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Mark Olival-Bartley studied applied linguistics at Hawaii Pacific University, attaining B.A. and M.A. degrees in Teaching English as a Second Language, and poetry at the City College of New York. He is now writing a dissertation on the sonnets of E. A. Robinson at LMU, where he tutors composition alongside editing flyers on poetry and style. His poems and translations have appeared in journals on both sides of the Atlantic. He is the resident poet at EcoHealth, where his science-themed verse is regularly featured, and a senior copyeditor at Review of International American Studies. He also teaches at Münchner Volkshochschule and leads the Amerikahaus Literaturkreis.



by Philip Larkin

Why should I let the toad work
          Squat on my life?
Can't I use my wit as a pitchfork
          And drive the brute off?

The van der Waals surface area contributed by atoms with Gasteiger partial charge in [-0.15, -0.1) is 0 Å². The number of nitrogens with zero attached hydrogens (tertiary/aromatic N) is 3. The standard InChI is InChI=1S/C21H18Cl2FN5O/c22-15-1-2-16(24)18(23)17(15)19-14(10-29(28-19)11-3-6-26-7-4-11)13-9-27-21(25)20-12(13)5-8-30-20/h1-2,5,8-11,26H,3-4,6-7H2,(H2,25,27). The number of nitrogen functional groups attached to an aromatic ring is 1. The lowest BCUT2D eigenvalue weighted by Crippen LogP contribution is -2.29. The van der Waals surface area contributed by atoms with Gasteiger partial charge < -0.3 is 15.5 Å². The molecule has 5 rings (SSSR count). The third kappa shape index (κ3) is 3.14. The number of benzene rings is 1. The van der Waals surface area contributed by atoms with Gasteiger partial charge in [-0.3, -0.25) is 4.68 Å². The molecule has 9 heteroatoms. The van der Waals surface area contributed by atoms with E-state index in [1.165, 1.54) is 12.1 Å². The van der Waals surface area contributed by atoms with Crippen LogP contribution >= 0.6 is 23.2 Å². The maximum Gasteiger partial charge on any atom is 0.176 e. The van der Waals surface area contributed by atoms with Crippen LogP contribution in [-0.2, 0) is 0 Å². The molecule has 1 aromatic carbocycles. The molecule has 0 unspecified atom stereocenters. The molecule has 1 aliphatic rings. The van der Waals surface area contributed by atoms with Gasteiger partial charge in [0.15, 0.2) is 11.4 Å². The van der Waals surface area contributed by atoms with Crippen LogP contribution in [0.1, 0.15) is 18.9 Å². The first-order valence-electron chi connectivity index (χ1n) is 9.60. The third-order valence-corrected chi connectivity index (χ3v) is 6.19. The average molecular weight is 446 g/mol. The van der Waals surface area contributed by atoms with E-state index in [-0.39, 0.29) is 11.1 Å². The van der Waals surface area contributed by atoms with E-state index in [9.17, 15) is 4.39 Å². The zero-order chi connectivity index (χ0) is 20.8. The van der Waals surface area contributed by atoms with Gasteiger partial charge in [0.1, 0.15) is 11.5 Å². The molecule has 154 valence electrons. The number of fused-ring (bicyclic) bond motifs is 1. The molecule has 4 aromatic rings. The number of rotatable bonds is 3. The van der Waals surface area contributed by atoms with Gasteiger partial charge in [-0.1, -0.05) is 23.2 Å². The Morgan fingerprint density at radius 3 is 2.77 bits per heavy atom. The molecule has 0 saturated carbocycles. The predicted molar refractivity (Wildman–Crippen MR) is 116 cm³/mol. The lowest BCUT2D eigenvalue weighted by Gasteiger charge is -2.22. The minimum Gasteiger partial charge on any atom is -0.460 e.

Six days of the week it soils
          With its sickening poison
Just for paying a few bills!
          That's out of proportion.
Lots of folk live on their wits:
          Lecturers, lispers,
Losels, loblolly-men, louts
          They don't end as paupers;
Lots of folk live up lanes
          With fires in a bucket,
Eat windfalls and tinned sardines
          They seem to like it.
Their nippers have got bare feet,
          Their unspeakable wives
Are skinny as whippetsand yet
          No one actually starves.
Ah, were I courageous enough
          To shout Stuff your pension!
But I know, all too well, that's the stuff
          That dreams are made on:
For something sufficiently toad-like
          Squats in me, too;
Its hunkers are heavy as hard luck,
          And cold as snow,
And will never allow me to blarney
          My way to getting
The fame and the girl and the money
          All at one sitting.
I don't say, one bodies the other
          One's spiritual truth;
But I do say it's hard to lose either,
          When you have both.

Note:  A recitation can be heard here.

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